For deconstructionists, a work by William Shakespeare has no greater or more enduring value than any postmodern work written by an average writer in the twenty-first century. This is because deconstructionism is a great leveler. By deconstructing and removing the meaning of every word, deconstructionists render all books alike, making them blank slates onto which people can project their own meanings. Although appearing to be egalitarian, in knocking down “privilege,” in fact such methods establish a form of tyranny. With no sure meaning, people are left adrift, and politics and law become mere games of power, with no appeal to enduring principles possible, because none is recognized.

Thus, there is no message carried from generation to generation, no lessons learned or rites upheld. Rather, each generation creates and abides by its own messages and lessons. (Who needs rites anyway?)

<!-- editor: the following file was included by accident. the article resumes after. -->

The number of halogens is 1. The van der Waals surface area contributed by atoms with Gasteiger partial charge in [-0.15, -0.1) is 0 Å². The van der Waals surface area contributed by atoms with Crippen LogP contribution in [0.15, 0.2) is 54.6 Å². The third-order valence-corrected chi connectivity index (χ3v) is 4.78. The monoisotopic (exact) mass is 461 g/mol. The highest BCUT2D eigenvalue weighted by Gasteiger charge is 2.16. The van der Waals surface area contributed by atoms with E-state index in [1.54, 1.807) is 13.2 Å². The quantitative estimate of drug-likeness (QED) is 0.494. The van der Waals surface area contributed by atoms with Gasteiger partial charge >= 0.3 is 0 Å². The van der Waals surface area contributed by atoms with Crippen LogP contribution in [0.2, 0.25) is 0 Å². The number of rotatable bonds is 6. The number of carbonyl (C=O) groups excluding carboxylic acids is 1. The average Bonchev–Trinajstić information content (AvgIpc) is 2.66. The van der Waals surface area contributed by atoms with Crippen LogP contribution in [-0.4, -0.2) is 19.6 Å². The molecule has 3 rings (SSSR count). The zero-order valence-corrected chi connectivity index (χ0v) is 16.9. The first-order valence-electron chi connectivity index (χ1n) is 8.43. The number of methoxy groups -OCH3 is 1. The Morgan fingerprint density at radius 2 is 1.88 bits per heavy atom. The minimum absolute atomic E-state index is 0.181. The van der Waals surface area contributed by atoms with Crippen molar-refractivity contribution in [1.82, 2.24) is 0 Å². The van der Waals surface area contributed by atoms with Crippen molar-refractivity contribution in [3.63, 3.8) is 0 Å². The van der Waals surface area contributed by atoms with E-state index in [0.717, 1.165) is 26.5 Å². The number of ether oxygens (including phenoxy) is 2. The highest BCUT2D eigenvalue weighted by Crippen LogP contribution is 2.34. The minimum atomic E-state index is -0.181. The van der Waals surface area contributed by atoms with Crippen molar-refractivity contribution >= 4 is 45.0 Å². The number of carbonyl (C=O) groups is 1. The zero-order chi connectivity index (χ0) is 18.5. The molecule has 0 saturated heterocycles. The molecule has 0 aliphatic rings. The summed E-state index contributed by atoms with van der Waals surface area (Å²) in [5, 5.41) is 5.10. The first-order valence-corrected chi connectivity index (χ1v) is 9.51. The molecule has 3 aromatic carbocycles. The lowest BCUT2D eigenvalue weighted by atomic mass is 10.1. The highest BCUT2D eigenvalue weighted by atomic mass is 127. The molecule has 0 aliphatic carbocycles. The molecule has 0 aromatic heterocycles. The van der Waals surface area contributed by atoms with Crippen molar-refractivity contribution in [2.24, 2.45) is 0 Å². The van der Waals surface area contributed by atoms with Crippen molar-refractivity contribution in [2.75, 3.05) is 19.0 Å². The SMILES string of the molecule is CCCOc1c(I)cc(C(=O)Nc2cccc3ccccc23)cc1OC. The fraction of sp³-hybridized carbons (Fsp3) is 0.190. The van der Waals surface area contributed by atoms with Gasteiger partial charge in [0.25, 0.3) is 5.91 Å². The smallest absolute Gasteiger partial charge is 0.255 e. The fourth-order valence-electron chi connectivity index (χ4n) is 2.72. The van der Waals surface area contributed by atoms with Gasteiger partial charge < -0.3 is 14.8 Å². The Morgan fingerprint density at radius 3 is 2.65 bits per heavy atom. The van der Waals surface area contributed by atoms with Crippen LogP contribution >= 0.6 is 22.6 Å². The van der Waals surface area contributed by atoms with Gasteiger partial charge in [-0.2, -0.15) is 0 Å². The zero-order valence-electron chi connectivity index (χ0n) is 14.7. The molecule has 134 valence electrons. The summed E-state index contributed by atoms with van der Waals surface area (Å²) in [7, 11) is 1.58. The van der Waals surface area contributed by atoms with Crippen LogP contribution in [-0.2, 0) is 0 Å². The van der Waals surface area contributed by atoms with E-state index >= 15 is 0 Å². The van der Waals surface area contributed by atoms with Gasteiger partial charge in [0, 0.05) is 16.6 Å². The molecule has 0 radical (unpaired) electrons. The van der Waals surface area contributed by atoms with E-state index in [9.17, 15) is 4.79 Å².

Young contends:

The rhetorical acrobatics on display in the effort to demonstrate that nothing can be demonstrated, that signification is an insignificant exercise, discloses a revealing picture of the contemporary academic circus.

And because these rhetorical acrobatics bleed over into jurisprudence, politics, and religion, nothing is safe from the meaninglessness they project.

This is why the First Amendment can mean freedom of speech for certain groups—atheists, deconstructionists, and hard-core liberals—while meaning something else entirely for other groups—Christians, conservatives, and strict constructionist judges seeking to adhere to the words the Founders wrote.

This is also why the Second Amendment is often presented as having been true for a time, but not for our time: dismissed as a right for a day gone by, invalid for an era the Founders could not have foreseen. In short, it meant something in 1791, but it means nothing now. This is the same reason abortion can be so readily found in the Constitution by those trained in deconstructionism. It’s why the separation of church and state is “constitutional.”